LLC Law and Tax

What is the most suitable setup for your business? The following introduction to LLC law and tax—with basic comparisons between LLCs, corporations and general partnerships—is based on attorney John Cunningham’s book, Drafting Limited Liability Company Operating Agreements, the leading LLC formbook and practice manual.

Overview of LLCs

LLCs: statutory business entities

LLCs are formed under state law and are legal persons that exist independently of their owners. LLCs own their property in their own name and can act in their own name.

LLC business asset protections

LLCs can provide their owners (called “members”) with three types of statutory business asset protections:

  • Liability shields. LLCs provide their members with statutory liability shields, which protect members from third-party claims relating to the members’ business unless these claims arise from the members’ personal negligence or other personal misconduct.
  • Pick-your-partner protections. LLCs provide members of multi-member LLCs (but not members of single-member LLCs) with “pick-your-partner” protections. These protections prevent members’ creditors from obtaining judicial orders transferring members’ management rights to these creditors. Management rights relate to the control of LLCs, including contract-signing rights, business decision-making rights, voting rights, information rights, and dispute resolution rights.
  • Charging order protections. LLCs provide their members with protections under statutory “charging order” provisions. Under a number of LLC statutes (including the Delaware and New Hampshire acts), these provisions provide that the only remedies available to creditors of members with regard to the members’ LLC is the right to receive distributions of LLC profits that would otherwise go to the members.

Business asset protections: multi-member LLCs vs. single-member LLCs

Under most LLC acts, statutory LLC liability shields are much stronger for members of multi-member LLCs than for members of single-member LLCs. Under these acts, pick-your-partner protections and charging order protections are unavailable to members of single-member LLCs.

LLCs vs. corporations and general partnerships

  • Like LLCs, corporations and limited liability partnerships provide their owners with limited liability.
  • Corporations don’t provide their shareholders with pick-your-partner or charging order protections. General partnerships do provide these protections.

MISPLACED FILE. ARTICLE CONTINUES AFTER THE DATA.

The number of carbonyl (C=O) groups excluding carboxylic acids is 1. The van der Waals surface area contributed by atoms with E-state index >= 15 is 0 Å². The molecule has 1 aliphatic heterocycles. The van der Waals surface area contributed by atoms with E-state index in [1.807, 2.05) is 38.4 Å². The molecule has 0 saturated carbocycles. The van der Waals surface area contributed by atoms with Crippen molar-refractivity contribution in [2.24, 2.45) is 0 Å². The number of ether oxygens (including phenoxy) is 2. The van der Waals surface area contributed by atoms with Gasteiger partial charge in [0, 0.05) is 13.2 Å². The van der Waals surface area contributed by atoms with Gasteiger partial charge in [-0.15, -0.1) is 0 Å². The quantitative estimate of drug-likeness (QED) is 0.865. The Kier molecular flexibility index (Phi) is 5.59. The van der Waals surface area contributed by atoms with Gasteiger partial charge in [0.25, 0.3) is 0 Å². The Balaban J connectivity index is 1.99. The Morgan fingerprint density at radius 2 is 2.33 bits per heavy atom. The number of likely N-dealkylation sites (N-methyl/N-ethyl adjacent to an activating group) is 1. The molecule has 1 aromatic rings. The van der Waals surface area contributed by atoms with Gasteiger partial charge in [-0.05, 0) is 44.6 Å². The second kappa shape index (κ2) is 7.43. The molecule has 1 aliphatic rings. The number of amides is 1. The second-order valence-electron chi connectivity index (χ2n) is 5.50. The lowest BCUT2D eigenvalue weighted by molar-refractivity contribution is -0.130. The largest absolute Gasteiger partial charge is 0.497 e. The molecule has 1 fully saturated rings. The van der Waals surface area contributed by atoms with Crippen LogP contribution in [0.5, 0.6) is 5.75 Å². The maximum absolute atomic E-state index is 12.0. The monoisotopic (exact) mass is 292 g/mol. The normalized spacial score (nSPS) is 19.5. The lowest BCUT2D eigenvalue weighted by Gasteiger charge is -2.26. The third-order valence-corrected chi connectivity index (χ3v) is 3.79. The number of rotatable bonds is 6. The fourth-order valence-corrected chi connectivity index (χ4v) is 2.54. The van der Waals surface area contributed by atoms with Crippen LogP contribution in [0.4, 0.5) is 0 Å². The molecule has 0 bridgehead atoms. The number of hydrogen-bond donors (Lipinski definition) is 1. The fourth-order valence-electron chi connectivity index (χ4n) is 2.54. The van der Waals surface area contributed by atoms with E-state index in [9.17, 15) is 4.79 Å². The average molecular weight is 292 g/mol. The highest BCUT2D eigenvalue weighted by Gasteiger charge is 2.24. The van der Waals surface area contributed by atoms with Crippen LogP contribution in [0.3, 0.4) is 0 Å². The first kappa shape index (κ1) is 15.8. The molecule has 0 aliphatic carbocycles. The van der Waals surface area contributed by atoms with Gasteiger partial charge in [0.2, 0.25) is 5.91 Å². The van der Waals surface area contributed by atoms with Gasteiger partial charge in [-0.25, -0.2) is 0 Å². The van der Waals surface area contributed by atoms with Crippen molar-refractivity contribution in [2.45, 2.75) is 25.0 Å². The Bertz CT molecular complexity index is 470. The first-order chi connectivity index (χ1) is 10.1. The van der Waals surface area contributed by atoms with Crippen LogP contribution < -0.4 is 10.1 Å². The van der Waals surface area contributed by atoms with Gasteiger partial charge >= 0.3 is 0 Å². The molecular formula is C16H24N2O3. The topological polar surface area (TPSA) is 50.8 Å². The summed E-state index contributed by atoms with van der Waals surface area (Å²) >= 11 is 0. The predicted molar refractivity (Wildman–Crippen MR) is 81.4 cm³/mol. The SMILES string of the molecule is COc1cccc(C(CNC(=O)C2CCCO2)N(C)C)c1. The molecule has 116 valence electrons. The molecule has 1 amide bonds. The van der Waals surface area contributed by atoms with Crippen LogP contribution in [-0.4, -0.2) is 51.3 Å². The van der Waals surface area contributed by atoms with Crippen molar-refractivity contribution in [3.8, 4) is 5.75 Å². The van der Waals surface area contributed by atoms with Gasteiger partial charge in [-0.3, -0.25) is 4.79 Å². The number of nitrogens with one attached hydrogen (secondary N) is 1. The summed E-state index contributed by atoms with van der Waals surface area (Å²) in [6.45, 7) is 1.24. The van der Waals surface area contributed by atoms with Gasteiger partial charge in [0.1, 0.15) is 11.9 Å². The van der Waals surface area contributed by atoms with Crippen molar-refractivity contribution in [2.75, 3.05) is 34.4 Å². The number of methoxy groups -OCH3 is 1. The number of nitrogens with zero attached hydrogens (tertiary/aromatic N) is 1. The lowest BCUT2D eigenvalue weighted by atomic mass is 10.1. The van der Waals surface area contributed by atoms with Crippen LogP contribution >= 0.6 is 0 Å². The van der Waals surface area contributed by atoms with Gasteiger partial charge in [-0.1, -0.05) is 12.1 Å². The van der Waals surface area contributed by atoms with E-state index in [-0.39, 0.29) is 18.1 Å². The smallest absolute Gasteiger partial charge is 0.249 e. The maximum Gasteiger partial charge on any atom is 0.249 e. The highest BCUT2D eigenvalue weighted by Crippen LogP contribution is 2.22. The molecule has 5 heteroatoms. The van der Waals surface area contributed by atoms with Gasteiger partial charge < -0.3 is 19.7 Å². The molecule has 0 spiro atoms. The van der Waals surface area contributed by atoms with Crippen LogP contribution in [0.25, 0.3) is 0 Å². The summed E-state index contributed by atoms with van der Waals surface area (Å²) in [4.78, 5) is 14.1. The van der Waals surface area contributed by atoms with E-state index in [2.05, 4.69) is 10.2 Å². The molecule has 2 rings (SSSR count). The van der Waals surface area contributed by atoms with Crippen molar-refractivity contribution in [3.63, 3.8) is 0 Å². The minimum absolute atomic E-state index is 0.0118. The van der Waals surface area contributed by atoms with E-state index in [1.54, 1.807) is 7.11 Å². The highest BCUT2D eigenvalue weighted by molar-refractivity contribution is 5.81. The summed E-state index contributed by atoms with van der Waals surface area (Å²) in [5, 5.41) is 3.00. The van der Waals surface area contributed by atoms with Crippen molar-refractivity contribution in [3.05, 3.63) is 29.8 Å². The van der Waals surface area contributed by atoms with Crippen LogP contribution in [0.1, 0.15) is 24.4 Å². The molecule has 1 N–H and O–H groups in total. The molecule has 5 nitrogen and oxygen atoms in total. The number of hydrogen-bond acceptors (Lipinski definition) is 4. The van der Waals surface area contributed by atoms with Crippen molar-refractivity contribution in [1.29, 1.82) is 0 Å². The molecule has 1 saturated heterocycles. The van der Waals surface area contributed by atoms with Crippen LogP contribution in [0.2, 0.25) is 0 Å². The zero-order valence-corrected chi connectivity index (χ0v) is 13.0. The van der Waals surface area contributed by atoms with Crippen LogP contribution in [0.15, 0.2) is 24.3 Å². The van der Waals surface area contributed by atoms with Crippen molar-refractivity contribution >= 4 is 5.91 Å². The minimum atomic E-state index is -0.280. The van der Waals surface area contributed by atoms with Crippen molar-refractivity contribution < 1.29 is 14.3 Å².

• LLCs provide their members with far greater legal flexibility than corporations in tailoring their companies to meet member needs and interests. General partnerships are also very flexible.
  • LLCs have the same tax flexibility as general partnerships but have far greater tax flexibility than corporations.

LLC tax considerations

  • Single-member LLCs owned by individuals can be subject to federal income tax either as sole proprietorships or as C or S corporations. If they are taxable as sole proprietors, this may enable them to save significant federal income tax but may increase their liability for Social Security taxes.
  • Multi-member LLCs are generally subject to federal income taxation either as partnerships or as S corporations. (Subchapter C is typically not a good option for these LLCs.) Choosing between these two federal tax regimens can be complex, since, among other considerations, members must weigh their federal income tax liabilities against their Social Security tax liabilities.

LLCs and section 199A tax benefits

All members of start-up and existing LLCs should maximize the extraordinary section 199A tax deductions that will be available to them as LLC members if their LLC is properly structured. These deductions can exceed 20 percent of their business income. To provide efficient and comprehensive service to their clients, LLC lawyers also should be experts in section 199A law.

Attorney John Cunningham has extensive experience in representing LLC clients and section 199A clients and is the author of Maximizing Pass-Through Deductions Under Internal Revenue Code Section 199A. He provides free initial consultations on LLC law and tax as well as on section 199A.